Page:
Gustave Le Bon

Recent

Trick Shot

Sometimes successful films — ones that aren’t expected to be, by many excellent people — spawn copycats, a fact as well-known as well-attested. The followers aren’t as awesome as the originals but they’re not always so awful, and the makers, if they care a little, will throw some new stuff in, or at least get people

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No Prizes for Subtlety

It was the sort of place you wouldn’t be found dead in; the guy on the floor didn’t agree. Didn’t seem to like the floor — but it was in better shape than his face. Then someone had gone duck hunting on his chest. And either another guy was standing in front of me, or

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Can We Tawk?

Comedienne Joan Rivers’ catchphrase was, ‘Can we talk?’ with all that that entails — its rhetorical nature, the Jewish thing, an implication that at least one of the parties will be better off for having done so … Like God. T’other day a priest spoke of ontological remembrance, the immediate and ongoing memory of past-present-future

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Hide and See

Something lost, Dallas Willard said once, might yet be very valuable. One’s car keys for instance. He was speaking somewhat in the context of salvation, if I recall … the general point was calling something lost doesn’t mean it’s not wanted — quite the opposite. Yet it remains … until finding its way out or being found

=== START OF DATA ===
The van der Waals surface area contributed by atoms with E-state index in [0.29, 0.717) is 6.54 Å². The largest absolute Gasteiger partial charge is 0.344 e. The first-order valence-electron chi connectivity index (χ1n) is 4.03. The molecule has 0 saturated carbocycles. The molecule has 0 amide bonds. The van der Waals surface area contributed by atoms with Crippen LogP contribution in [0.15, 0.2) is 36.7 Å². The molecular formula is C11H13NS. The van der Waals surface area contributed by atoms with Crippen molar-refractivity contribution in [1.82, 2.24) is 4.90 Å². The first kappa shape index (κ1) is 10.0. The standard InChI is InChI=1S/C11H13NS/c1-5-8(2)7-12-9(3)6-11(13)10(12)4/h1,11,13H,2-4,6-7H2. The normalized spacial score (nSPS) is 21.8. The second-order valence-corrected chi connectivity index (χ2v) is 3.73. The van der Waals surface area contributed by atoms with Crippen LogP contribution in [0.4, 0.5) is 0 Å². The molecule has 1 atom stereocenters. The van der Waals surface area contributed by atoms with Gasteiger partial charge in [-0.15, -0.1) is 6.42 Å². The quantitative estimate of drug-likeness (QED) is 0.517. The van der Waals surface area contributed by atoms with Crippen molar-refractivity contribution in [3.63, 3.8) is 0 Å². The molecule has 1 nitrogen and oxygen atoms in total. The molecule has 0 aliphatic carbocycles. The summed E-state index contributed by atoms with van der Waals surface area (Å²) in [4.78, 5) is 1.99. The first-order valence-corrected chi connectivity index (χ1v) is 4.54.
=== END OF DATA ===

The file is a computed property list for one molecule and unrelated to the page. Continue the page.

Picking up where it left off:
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Random

Animal Planet Part XVII

Well we watched the end of Planet of the Apes. Oy. The 2001 version ends, as you may know, in a massive battle scene, like some simian Braveheart. Huh? This is how a Tim Burton film (almost) ends? Not with a weirdness but a boom? Then there’s the whole Lincoln Memorial (actual) end. Huh? Huh?

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Talks With A Duck

Obscured in the kerfuffle over Mr. Robertson’s coarser comments on the Fairer Sex is a simple fact that any five-year-old can tell us: Adults say the darnedest things. This has since been confirmed by the comments of many other adults, critiquing the original notes on the female form offered by the “Duck Dynasty” patriarch — responses

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An Epic For Our Time

Peter Jackson’s “The Hobbit” is like cram, the bread the dwarves eat for weeks as they explore The Lonely Mountain — and for much longer as men and elves lay them siege. It sustains but does not nourish, providing energy but no taste. But let Tolkien tell it: “I don’t know the recipe, but it

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Jesus All The Way Down

The other day I wrote about having no hope. More specifically no hope in this world, more specifically because the hopes we had have been hammered against hardened sand and dirt and clay, that is, against the rocks. That may be the basic choice in life: Heart hardened … or Hopes hammered … And then

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